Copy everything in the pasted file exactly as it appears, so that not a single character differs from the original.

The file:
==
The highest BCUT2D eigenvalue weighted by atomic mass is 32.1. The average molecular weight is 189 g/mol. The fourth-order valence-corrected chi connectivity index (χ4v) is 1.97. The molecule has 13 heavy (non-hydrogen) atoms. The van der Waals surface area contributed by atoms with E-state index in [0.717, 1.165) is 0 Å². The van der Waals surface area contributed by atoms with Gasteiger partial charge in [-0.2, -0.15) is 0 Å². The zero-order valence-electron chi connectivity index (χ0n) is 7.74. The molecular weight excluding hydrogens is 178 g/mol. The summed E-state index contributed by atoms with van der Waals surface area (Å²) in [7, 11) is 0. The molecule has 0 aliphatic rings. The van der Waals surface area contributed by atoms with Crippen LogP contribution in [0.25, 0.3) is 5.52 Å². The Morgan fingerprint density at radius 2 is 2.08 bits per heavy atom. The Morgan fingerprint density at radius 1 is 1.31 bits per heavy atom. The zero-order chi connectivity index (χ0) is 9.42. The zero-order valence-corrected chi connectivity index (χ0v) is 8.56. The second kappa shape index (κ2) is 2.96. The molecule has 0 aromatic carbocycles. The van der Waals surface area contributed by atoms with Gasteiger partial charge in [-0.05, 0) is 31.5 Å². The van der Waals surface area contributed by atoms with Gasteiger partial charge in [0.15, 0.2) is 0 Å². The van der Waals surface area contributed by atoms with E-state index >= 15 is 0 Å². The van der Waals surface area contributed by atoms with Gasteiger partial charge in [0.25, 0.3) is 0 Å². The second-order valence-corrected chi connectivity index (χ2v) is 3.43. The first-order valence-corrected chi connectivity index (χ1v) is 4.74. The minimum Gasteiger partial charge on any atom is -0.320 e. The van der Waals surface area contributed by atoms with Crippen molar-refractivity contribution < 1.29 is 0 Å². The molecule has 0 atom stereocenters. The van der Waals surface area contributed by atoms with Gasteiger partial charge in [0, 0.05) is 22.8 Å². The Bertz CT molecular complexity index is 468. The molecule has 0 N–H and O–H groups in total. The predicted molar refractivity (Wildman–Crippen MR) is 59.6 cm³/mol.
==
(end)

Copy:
The highest BCUT2D eigenvalue weighted by atomic mass is 32.1. The average molecular weight is 189 g/mol. The fourth-order valence-corrected chi connectivity index (χ4v) is 1.97. The molecule has 13 heavy (non-hydrogen) atoms. The van der Waals surface area contributed by atoms with E-state index in [0.717, 1.165) is 0 Å². The van der Waals surface area contributed by atoms with Gasteiger partial charge in [-0.2, -0.15) is 0 Å². The zero-order valence-electron chi connectivity index (χ0n) is 7.74. The molecular weight excluding hydrogens is 178 g/mol. The summed E-state index contributed by atoms with van der Waals surface area (Å²) in [7, 11) is 0. The molecule has 0 aliphatic rings. The van der Waals surface area contributed by atoms with Crippen LogP contribution in [0.25, 0.3) is 5.52 Å². The Morgan fingerprint density at radius 2 is 2.08 bits per heavy atom. The Morgan fingerprint density at radius 1 is 1.31 bits per heavy atom. The zero-order chi connectivity index (χ0) is 9.42. The zero-order valence-corrected chi connectivity index (χ0v) is 8.56. The second kappa shape index (κ2) is 2.96. The molecule has 0 aromatic carbocycles. The van der Waals surface area contributed by atoms with Gasteiger partial charge in [-0.05, 0) is 31.5 Å². The van der Waals surface area contributed by atoms with Gasteiger partial charge in [0.15, 0.2) is 0 Å². The van der Waals surface area contributed by atoms with E-state index >= 15 is 0 Å². The van der Waals surface area contributed by atoms with Gasteiger partial charge in [0.25, 0.3) is 0 Å². The second-order valence-corrected chi connectivity index (χ2v) is 3.43. The first-order valence-corrected chi connectivity index (χ1v) is 4.74. The minimum Gasteiger partial charge on any atom is -0.320 e. The van der Waals surface area contributed by atoms with Crippen molar-refractivity contribution < 1.29 is 0 Å². The molecule has 0 atom stereocenters. The van der Waals surface area contributed by atoms with Gasteiger partial charge in [0, 0.05) is 22.8 Å². The Bertz CT molecular complexity index is 468. The molecule has 0 N–H and O–H groups in total. The predicted molar refractivity (Wildman–Crippen MR) is 59.6 cm³/mol.